Often children need direction and ideas for how to spend their free time. Providing them with a menu of ideas to choose from may give them the starting point they need for their own creativity. Boredom can be the breeding ground for creativity.
1. Everyday Items
Look around your house and find “scrounged” items for creativity. Gather the empty boxes from Amazon deliveries, empty containers, tape, buttons etc. and let your child create.
2. Homemade Playdough
Always define the child’s workspace by putting the play dough on a cookie sheet, tray or cake pan so it doesn’t end up all over the room. Add cookie cutters, plastic knives and other utensils. Here is my favorite recipe:
1 cup water
I cup flour
1/3 cup salt
2 teaspoons cream of tartar
1 tablespoon oil
Cook over medium heat until mixture clumps together in a ball. Remove from heat and knead until smooth. Keep in a zip lock bag.
3. Shaving Cream
Put shaving cream in a cake pan or tray and let children create designs with their fingers.
4. Kitchen Art
Put cornstarch and water in a cake pan for messy art. This mixture creates an intriguing texture.
Use salt and watercolors to paint a unique picture: paint a picture, sprinkle salt in desired areas, once dry carefully brush away.
Gather light corn syrup, food coloring, paper plates and Q-tips. In a muffin tin mix a little bit of corn syrup and food coloring in the compartments. Dip Q-tips in the colored syrup and paint on paper plates. The paint has an interesting translucent quality.
5. Picture Book Plays
Read favorite stories and have children create a script and have a play. Video tape the play on your cell phone. This is also a fun activity for siblings to do together.
6. Flowerpot Gifts
If you are making trips to big box stores, many have spring flowers for sale. Buy a few flowers and inexpensive pots and let children paint the pots and leave flowers on the porch of neighbors. A little bit of color and kindness will cheer everyone up.
7. Thankfulness Chain
In tough times it is important to focus on what you have vs what you don’t have. Fostering the habit of gratitude is key. Make a thankfulness chain by cutting strips of paper, writing something on each strip and fastening them together. See how long you can make your thankfulness chain. Other variations—using sticky notes create a wall of gratitude; if you have a roll of shelf paper handy, roll it out and have kids draw pictures of things they are thankful for.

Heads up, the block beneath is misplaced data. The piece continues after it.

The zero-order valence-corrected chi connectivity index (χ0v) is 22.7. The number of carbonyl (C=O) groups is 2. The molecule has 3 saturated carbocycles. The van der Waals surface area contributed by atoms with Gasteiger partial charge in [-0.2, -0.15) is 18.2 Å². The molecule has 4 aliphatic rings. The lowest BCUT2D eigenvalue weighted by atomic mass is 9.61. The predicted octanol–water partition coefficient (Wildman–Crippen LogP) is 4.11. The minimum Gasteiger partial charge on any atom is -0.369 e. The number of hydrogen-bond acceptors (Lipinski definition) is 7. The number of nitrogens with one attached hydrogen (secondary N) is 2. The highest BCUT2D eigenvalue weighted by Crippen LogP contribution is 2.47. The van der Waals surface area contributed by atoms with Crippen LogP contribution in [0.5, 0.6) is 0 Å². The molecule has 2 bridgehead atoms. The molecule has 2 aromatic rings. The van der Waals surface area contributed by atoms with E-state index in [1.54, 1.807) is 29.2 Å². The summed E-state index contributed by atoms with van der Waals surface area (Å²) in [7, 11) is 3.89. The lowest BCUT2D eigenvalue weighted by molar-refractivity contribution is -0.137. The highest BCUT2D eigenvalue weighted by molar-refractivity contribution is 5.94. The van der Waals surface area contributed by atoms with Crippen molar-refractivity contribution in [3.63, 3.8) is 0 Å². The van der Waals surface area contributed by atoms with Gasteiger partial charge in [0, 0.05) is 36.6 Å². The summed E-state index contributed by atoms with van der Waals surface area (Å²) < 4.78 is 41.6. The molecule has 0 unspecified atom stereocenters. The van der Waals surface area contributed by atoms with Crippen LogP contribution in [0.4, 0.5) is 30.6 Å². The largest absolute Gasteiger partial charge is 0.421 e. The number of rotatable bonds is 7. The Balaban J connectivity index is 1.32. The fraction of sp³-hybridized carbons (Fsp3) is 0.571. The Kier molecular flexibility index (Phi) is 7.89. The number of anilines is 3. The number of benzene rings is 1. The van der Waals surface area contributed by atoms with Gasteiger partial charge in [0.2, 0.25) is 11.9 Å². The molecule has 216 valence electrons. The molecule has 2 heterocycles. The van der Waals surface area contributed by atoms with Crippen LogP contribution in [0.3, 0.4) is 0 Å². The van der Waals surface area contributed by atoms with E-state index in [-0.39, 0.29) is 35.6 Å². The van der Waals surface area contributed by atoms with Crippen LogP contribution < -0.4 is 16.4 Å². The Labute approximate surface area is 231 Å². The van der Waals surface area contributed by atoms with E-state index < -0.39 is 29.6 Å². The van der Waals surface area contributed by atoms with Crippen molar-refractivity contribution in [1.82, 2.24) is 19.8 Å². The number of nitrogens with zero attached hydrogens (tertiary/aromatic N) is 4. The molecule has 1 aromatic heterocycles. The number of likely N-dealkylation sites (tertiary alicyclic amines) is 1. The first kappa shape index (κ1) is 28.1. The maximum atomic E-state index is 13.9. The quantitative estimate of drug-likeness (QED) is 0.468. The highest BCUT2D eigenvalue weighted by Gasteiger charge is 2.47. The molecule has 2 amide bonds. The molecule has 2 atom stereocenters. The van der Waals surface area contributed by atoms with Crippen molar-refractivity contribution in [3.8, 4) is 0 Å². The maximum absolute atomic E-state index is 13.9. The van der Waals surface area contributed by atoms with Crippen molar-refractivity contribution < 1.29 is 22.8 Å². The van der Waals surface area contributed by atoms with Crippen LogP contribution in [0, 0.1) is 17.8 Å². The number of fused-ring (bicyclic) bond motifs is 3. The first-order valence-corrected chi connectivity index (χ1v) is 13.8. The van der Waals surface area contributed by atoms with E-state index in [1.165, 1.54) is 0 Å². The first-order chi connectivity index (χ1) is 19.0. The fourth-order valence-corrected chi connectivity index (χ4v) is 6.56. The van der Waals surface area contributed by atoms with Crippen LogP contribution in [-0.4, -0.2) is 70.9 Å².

8. Sensory Bags
Put shaving cream in a ziplock and add a couple of drops or two of different colored food coloring. Make sure the air is squeezed out of the bag before zipping. Children mix the food coloring with their hands.
9. Paper Cup City
Gather paper cups and let children stack and create structures. Add paper plates, empty paper towels and toilet paper rolls.
10. Hidden Treasure Map
Children draw their own map of the house or backyard, they can mark spots to leave hints or riddles for the location of a “hidden treasure.” This is another fun one for siblings to do together or this makes for a fun way to spend a work break.
Create a treasure to be hidden: A painted and bejeweled plastic Easter egg is always fun or they can come up with their own idea of what would be a great treasure.
11. Make “Old” Toys Novel
Add small objects to playdough play (toothpicks, google eyes, birthday candles)
Use different household items (cookie sheet, wrapping paper tube) to create small ramps for cars or balls. Challenge your child to see what they can come up with to make their toy roll the furthest or fastest.
Using found material (ex. packing peanuts, paper, plastic cups, old shirt) have your child make an outfit for their doll or stuffed animal
12. Bake Cookies
13. Get Out the Board Games
14. Put a 1,000 Piece Jigsaw Puzzle Together
15. Get out the family pictures or videos and review good times.
16. Throw a Party
Pick a theme and have the kids make decorations for your house: Tropical paradise, luau, spring etc. Make refreshments and party “just because.”